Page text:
Korean companies have traditionally been characterised by a high degree of both centralisation and vertical hierarchy.
Most large chaebols (large business conglomerates) have been family affairs with the founder’s family continuing to exert a great deal of direct executive authority. This has led to a system where most decisions are executed at the top and delegated downwards along strong lines of authority.
Basic Confucian tenets of respect for age, seniority and family have ensured an adherence to, and acceptance of, this system. The introduction of modern, western management theories (often introduced by American-educated Koreans) will obviously add new tensions to this approach and the recent economic problems and corporate scandals have added impetus to the calls for reform of Korean company structures and dependencies.
As well as the formal hierarchy which often stresses specialisation of function and task, those dealing with Korean companies would do well to try to gain some insight into the informal structures which are often the real internal power mechanisms. These informal structures are usually dependent upon a complex web of personal relationships and loyalties and can be difficult to see or understand without the help of a local guide.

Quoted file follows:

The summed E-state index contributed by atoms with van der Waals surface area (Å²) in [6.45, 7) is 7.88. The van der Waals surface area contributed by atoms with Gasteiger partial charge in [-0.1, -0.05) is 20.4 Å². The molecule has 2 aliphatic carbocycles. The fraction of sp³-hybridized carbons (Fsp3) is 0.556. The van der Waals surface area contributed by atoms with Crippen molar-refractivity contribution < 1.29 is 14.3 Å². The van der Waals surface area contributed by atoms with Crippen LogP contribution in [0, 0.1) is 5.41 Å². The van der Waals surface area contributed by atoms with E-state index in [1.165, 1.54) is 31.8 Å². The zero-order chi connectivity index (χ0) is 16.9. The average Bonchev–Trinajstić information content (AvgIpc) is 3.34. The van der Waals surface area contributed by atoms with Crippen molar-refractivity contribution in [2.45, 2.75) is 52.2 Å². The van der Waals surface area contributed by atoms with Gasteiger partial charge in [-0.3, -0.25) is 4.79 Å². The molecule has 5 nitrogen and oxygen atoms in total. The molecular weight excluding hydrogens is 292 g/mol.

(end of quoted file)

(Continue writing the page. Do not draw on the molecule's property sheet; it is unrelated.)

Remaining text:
Written and Produced by Keith Warburton
In little over half a century (since the end of Korean War), South Korea has managed to transform itself from a deeply impoverished nation to one of the world’s leading economies. It achieved this whilst at the same time restricting Direct Foreign Investment (FDI) and with a strongly interventionist government which dictated policy and goal-setting to local industry. Over the same period, it moved from being a follower of product development to a global leader of innovation. And this has massively improved the overall affluence of its citizens.
How did South Korea succeed where so many other countries have tried and failed? What does South Korea have which other countries lack? In a word, the answer is culture. South Korea is steeped in key Confucian attitudes which have enabled this economic miracle to occur. Confucianism extols the virtues of education; South Korea’s approach to education is universally lauded and endlessly studied. Confucianism places emphasis on frugality and loyalty; hard work and acceptance of temporary hardship, bringing their own rewards over time.
If you are thinking of doing business in South Korea (and you really should be), then one of the key elements of successful engagement with South Korean counterparts and potential partners must be linked to gaining a better understanding of South Korean business culture. If you don’t understand how companies are structured locally, how do you know who you should be speaking to? If you are not aware that South Korea is group-oriented in its approach, how can you understand the local decision-making process?
This country profile provides an overview of some of the key aspects of South Korean business culture in a concise, easy to follow-format. The document includes information on: